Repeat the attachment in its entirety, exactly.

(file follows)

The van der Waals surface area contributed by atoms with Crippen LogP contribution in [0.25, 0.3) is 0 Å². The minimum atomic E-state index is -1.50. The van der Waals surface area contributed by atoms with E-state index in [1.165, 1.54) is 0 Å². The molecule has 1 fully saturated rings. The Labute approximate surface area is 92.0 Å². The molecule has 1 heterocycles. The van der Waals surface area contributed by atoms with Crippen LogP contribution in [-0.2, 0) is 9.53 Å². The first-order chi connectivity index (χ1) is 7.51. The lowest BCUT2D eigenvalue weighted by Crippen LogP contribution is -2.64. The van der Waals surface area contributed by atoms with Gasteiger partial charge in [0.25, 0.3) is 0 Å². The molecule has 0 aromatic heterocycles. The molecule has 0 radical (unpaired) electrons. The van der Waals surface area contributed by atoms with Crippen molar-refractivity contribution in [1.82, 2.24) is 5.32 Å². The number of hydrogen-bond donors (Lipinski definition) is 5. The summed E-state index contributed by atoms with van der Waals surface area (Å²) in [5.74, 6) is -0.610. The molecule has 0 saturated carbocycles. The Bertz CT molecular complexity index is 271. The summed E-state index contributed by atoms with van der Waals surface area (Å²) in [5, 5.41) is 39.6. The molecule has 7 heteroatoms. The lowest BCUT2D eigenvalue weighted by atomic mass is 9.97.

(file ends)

The van der Waals surface area contributed by atoms with Crippen LogP contribution in [0.25, 0.3) is 0 Å². The minimum atomic E-state index is -1.50. The van der Waals surface area contributed by atoms with E-state index in [1.165, 1.54) is 0 Å². The molecule has 1 fully saturated rings. The Labute approximate surface area is 92.0 Å². The molecule has 1 heterocycles. The van der Waals surface area contributed by atoms with Crippen LogP contribution in [-0.2, 0) is 9.53 Å². The first-order chi connectivity index (χ1) is 7.51. The lowest BCUT2D eigenvalue weighted by Crippen LogP contribution is -2.64. The van der Waals surface area contributed by atoms with Gasteiger partial charge in [0.25, 0.3) is 0 Å². The molecule has 0 aromatic heterocycles. The molecule has 0 radical (unpaired) electrons. The van der Waals surface area contributed by atoms with Crippen molar-refractivity contribution in [1.82, 2.24) is 5.32 Å². The number of hydrogen-bond donors (Lipinski definition) is 5. The summed E-state index contributed by atoms with van der Waals surface area (Å²) in [5.74, 6) is -0.610. The molecule has 0 saturated carbocycles. The Bertz CT molecular complexity index is 271. The summed E-state index contributed by atoms with van der Waals surface area (Å²) in [5, 5.41) is 39.6. The molecule has 7 heteroatoms. The lowest BCUT2D eigenvalue weighted by atomic mass is 9.97.